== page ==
7 Russian nationals charged with conspiracy for allegedly hacking anti-doping facilities

Three of the suspects were also charged in the special counsel probe.

October 4, 2018, 3:27 PM

Seven Russian nationals have been charged with conspiracy for allegedly hacking anti-doping agencies of the Olympic Games and other organizations to retaliate for their role in publicly exposing a Russian state-sponsored athlete doping program, Justice Department officials announced Thursday.

American authorities, including the U.S. Attorney for the Western District of Pennsylvania, said that the suspects have been charged with conspiracy, conspiracy to commit wire fraud, wire fraud, aggravated identify theft and conspiracy to launder money.

The GRU, Russia's military spy agency, is accused of targeting anti-doping facilities, officials said.

"It is evident from the allegations in today's indictment that the defendants believes -- believed they could use it anonymity to act with impunity. to undermine international institutions and to distract from their government's own wrongdoing," Assistant Attorney General for National Security John C. Demers said at a press conference.

The charges do not appear to be related to the special counsel investigation looking into Russian meddling of the 2016 U.S. presidential election.

Three of the suspects, however, were also charged by Robert Mueller, the special counsel, in July, authorities said.

Those Russian agents were charged with hacking the Democratic National Committee and Hillary Clinton’s presidential campaign.

According to the new indictment, the Russian operation was designed to undermine and delegitimize the international anti-doping organizations including the U.S. Anti-Doping Agency (USADA), the World Anti-Doping Agency (WADA) and the Federation Internationale de Football (FIFA) among others because of their role in the “investigation or public condemnation of Russia’s state-sponsored athlete doping program.”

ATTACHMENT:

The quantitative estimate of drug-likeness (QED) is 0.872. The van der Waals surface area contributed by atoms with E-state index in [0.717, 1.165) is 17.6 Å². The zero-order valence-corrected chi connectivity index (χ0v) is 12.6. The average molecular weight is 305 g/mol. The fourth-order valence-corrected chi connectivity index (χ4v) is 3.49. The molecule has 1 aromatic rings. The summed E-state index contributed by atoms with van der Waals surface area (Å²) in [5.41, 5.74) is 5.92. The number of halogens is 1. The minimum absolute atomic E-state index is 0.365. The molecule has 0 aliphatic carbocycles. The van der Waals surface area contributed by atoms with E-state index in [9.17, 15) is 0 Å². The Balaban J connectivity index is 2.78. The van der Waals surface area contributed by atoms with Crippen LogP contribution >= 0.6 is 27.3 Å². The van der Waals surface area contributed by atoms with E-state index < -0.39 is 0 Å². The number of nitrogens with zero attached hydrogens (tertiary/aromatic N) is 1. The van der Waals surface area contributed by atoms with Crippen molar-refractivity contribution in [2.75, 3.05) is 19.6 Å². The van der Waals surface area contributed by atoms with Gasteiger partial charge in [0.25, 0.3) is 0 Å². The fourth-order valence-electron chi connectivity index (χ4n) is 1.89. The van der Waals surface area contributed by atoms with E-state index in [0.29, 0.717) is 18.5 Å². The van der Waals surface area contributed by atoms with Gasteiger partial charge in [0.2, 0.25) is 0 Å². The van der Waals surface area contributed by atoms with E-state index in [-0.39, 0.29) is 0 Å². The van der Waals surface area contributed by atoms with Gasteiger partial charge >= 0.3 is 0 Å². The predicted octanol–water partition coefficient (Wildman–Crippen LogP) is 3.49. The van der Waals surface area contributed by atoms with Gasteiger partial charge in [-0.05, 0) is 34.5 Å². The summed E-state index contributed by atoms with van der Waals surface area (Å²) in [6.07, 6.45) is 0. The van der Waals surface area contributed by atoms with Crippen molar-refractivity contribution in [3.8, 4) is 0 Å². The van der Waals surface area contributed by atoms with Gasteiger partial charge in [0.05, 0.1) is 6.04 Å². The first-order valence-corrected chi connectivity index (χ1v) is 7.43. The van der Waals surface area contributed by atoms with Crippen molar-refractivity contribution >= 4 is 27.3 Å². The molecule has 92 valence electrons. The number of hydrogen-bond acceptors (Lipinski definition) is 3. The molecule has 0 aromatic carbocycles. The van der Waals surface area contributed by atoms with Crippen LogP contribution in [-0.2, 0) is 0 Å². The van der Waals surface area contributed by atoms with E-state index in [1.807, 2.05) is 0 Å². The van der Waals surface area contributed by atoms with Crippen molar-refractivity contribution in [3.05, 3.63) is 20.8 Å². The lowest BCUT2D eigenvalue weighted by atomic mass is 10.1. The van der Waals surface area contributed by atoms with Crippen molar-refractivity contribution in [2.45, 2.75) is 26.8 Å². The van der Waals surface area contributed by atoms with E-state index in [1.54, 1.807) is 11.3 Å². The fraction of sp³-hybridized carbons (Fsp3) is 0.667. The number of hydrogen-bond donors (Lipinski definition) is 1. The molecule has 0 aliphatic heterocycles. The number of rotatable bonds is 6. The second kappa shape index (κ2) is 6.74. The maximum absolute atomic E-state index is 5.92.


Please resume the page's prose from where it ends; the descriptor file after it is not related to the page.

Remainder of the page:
"Russia decided that it was fair game to flood social and traditional media with private medical information about more than 250 athletes from 30 countries in a manner that often inaccurately reflected or otherwise omitted the true nature, purpose and context of this information," Demers continued.

The Russian intelligence operation had other targets as well.

The Organization for the Prohibition of Chemical Weapons (OPCW) headquarters in The Hague, Netherlands, was cyber-attacked as was the Spiez Swiss Chemical Laboratory located Spiez, Switzerland. OPCW used the Swiss lab to analyze the chemical agent connected to the poisoning of former GRU officer Sergei Skripal and his daughter, Yulia Sereyvena Skripal in Salisbury, England last March.

"They targeted the organization for the Prohibition of chemical weapons, which was investigating the use of chemical weapons in Syria and the poisoning of a former officer and his daughter in the U.K. And they targeted a lab in Switzerland analyzed the nerve agent used in the poisoning," Scott Brady, United States Attorney for the Western District of Pennsylvania said at that same press conference.

The Russian operatives are not in the United States and will not be extradited to the United States by the Russian government.

The Russian hackers allegedly used malware, spear phishing and fictitious personas to try to steal login credentials to targeted networks.

When those efforts failed, officials said, the Russian operatives allegedly sent technical teams with sophisticated equipment to try to get close to their targets and infiltrate their networks through Wi-Fi networks.

Officials said four Russian operatives were caught “red-handed” in one such alleged attempt uncovered as part of a UK-Dutch joint operation. A rental car packed with specialized equipment used to penetrate Wi-Fi networks was captured after it had been abandoned by Russian operatives, parked next to OPCW property, according to the indictment. Officials say some of that same equipment had been used in previous intelligence operations, including an intrusion in Kuala Lumpur, Malaysia in 2017.

DOJ officials said that despite the fact that since the Russian agents are not in the United States and therefore not likely to be caught, the DOJ action could stop them from similar hacking in the future.

"There is deterrent value, even if we cannot put our hands on the defendants at this time. number one, they are limited from traveling because if they travel to countries which we have extradition, they will be sent to the U.S., and they will be held accountable," Brady said.

The operatives were allegedly part of Units 26165 and 74455 of the Russian GRU military intelligence agency, which were also alleged to have been a part of intrusions into the Democratic National Committee in a previous indictment by Mueller.

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